In short, John tells all to be attentive to the needs of the less fortunate, to be content with what we have so that others might not go without; and to use power and authority with restraint, free from abuse, and never use it to meet selfish or self-serving interests.  John’s “to do list” is rooted in a biblical sense of what is right and what is just, understanding that ultimately we can claim nothing as our own, that all is from God. To use language of a later theology, John reminds us that all is grace, and that if we are to live grace-filled lives, we must never forget the graciousness and justice of God.

I’m sure that this time of year – and even all year long – most of us try to support those in need and to be attentive to helping the less fortunate.  But the crowd’s question asked of John is one that we also ask, especially when faced with situations of confusion, of hurt, of anger, of rejection, or even of violence:  What should we do, how should we respond as people of faith and children of God?

Specific answers to that question each of us must find for ourselves. But, regardless of what struggle we face, what tragedy we encounter … we should remember this:  It is a fundamental truth of Christianity that no matter what has happened in the past, what might happen in the future, or even what is happening however horribly in the present, the Jesus of Nazareth, who is the Christ, the Incarnate Son of God, this very Jesus is in our midst right here and right now. It’s a Truth we proclaim so loudly every time we gather to break open the Word and to share in the Eucharist. This belief in the ever-presence of Jesus whom we call Lord should guide us in whatever we choose to do and in every action we choose to pursue. As Americans, we know that greed, selfishness, and abuse of power and position are still with us – and all-too-often with us in abundance. Where, we may ask, in our day is there a voice crying in the wilderness?  Perhaps what we should really ask is a question of ourselves:  What am I doing and what choices am I making to live a life of grace, turned always toward God by looking squarely in the eyes of my brothers and sisters, trying each and every day to live as fully as I can the Good News that John and Jesus proclaim?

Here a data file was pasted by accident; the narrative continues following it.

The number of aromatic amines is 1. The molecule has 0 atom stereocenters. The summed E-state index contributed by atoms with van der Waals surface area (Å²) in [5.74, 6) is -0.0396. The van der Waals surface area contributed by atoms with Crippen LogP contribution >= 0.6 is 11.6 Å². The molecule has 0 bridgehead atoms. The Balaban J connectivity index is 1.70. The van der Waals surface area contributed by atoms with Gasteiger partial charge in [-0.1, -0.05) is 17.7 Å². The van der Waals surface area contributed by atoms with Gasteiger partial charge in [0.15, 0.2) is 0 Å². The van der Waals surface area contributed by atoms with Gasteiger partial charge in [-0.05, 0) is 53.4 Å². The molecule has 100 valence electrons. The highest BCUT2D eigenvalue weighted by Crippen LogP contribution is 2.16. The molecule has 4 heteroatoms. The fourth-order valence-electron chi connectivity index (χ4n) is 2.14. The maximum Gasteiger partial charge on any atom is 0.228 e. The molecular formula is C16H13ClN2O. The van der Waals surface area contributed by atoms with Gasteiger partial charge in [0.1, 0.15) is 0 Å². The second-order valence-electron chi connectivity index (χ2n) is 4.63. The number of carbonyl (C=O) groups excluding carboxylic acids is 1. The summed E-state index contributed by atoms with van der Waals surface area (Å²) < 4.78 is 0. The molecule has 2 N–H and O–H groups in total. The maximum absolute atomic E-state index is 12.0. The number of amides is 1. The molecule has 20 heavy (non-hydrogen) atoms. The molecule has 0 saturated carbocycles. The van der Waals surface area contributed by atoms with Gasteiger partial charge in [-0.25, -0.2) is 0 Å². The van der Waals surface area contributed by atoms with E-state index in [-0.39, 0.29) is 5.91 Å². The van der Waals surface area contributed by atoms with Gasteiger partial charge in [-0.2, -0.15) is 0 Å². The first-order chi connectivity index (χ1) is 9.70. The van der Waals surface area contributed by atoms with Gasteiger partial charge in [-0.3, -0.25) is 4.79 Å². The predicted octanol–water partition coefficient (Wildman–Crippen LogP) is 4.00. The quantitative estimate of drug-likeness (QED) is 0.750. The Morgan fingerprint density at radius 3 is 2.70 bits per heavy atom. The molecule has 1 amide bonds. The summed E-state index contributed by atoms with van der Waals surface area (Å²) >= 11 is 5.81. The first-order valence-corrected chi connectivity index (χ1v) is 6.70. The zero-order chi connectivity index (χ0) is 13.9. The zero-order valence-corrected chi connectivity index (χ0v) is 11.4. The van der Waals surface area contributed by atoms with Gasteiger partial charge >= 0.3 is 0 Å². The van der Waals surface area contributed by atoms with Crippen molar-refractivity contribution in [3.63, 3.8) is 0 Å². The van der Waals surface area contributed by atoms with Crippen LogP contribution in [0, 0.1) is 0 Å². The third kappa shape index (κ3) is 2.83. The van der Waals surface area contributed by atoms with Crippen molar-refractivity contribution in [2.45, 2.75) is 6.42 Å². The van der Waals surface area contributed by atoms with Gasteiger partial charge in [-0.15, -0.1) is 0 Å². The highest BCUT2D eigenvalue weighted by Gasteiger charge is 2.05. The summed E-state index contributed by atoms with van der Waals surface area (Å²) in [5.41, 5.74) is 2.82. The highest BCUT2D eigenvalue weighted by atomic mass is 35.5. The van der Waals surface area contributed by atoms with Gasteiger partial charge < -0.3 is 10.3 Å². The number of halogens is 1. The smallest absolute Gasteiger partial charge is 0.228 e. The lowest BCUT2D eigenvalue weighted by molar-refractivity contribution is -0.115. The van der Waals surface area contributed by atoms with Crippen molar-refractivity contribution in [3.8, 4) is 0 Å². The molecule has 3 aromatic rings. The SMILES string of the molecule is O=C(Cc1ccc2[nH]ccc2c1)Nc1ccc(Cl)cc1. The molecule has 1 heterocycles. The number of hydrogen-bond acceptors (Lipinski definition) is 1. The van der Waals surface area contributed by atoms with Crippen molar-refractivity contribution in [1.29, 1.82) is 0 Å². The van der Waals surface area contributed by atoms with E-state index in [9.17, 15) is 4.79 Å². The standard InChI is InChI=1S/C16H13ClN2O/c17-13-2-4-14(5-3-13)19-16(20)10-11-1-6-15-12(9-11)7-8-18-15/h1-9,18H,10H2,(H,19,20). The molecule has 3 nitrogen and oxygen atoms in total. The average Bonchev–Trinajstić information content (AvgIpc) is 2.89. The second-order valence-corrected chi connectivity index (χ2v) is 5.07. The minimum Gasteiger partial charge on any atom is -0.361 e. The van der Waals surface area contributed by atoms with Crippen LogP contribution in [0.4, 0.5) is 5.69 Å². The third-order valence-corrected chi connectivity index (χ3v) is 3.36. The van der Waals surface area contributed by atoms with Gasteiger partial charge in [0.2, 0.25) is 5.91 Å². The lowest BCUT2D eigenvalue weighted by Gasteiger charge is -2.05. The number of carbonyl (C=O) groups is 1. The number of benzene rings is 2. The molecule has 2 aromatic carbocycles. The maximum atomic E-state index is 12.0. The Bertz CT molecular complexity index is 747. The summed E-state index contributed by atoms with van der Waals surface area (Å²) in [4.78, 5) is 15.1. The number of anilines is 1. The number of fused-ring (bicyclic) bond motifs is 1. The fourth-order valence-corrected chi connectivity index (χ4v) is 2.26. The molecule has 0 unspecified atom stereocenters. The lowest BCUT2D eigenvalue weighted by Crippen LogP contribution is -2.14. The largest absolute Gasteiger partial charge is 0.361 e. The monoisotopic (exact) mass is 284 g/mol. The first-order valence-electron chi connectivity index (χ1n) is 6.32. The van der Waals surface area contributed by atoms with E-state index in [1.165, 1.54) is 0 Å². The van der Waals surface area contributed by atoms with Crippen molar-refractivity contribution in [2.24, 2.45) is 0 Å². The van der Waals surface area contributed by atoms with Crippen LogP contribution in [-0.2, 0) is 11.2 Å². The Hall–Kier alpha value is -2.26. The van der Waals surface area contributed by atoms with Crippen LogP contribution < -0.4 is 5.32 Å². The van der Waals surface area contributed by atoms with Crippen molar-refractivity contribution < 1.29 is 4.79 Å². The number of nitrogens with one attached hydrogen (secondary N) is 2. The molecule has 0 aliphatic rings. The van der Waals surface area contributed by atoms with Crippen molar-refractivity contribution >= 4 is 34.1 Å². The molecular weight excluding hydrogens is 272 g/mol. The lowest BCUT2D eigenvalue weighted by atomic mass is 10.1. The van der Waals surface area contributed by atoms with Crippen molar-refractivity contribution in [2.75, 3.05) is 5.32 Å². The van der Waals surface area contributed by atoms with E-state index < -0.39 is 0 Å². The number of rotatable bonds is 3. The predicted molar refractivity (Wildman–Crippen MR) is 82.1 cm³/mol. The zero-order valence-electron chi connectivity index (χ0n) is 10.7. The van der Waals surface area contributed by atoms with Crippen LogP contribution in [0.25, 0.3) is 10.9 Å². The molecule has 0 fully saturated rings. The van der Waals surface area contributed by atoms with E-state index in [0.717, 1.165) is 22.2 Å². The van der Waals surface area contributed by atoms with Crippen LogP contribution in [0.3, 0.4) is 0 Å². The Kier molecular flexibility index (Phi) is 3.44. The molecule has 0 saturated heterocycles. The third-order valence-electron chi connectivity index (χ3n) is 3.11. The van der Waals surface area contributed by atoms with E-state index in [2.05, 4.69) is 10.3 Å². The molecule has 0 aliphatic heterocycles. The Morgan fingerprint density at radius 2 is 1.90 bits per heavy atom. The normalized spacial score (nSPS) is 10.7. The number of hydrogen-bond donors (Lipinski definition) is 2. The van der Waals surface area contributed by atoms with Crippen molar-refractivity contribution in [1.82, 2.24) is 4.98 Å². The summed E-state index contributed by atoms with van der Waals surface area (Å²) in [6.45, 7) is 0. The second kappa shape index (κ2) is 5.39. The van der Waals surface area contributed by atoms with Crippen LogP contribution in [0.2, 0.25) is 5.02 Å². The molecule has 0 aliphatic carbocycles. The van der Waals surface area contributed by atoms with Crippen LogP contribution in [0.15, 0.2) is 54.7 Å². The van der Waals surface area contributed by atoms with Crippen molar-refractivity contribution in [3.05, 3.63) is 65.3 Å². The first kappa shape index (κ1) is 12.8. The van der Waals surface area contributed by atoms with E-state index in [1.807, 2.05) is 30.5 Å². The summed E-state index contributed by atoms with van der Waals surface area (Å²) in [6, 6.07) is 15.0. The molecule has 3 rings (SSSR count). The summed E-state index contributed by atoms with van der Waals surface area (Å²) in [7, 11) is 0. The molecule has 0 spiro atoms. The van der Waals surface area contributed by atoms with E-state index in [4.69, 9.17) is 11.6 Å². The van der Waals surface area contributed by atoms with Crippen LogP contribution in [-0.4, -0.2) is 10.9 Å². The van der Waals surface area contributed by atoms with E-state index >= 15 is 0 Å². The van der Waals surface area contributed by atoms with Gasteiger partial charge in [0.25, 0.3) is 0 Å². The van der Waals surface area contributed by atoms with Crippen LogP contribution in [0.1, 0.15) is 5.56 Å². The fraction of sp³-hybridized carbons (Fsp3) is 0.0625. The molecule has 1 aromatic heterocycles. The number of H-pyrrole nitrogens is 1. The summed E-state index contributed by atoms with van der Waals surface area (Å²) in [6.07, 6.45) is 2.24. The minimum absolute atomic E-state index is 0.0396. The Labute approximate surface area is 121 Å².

(c) Copyright 2012 – Timothy J MacGeorge

Apocalypse and Presence: Homily for the 33rd Sunday in Ordinary Time

Dignity NoVA/DC – November 17/18, 2012* 

Rugged hills at Joshua Tree National Park


Apocalyptic.  That’s the word that describes the readings we just listened to, as we hear both Daniel and Jesus speak about “those days after the tribulation.” And if you have any doubt that these are, indeed, times of tribulation and impending doom…well, just listen to the news.  We can’t listen to the radio, or pick up a newspaper or turn on the TV without hearing of the impending “fiscal cliff” that lies ahead for the US economy and the dangers that await us all if we plunge off that cliff into some unknown abyss.  Some in our country who may have a particular outlook on politics and society see in the outcome of the recent elections signs that the end of civilization as we know it is surely in sight … After all, the presidential election did not go as they had hoped; the first openly gay woman has been elected to the US Senate, and the citizens of four US states voted either to recognize same-sex marriage explicitly, or at least not to prohibit it constitutionally.  But for me, however, the clearest signal that the end of the world is in sight came this week with the horrific news that Hostess is going out of business! What could be a more clear sign that the tribulation is at hand than the fact that Hostess Cup Cakes, Ding Dongs, Ring Dings and Twinkies are no more?!

Clearly, I’m joking.  But it is true that all of these things are happening in our world today, just as it’s true that they are reported or discussed with great urgency and angst.

It’s also just as true that these types of readings that we have on this, the second to last Sunday of our Liturgical year, can be difficult for many people, especially those who don’t understand what the Bible really is.  Those who think that the Bible is a single book and who take literally all that it contains fail to understand that the Bible is actually a collection of books – a small library, as it were – of books that were written over the course of many centuries, in different times and places, even in different languages, for different audiences and with different purposes.  Biblical literature comes in many genres – including poetry, history, gospel, as well as the type of apocalyptic literature that we have today.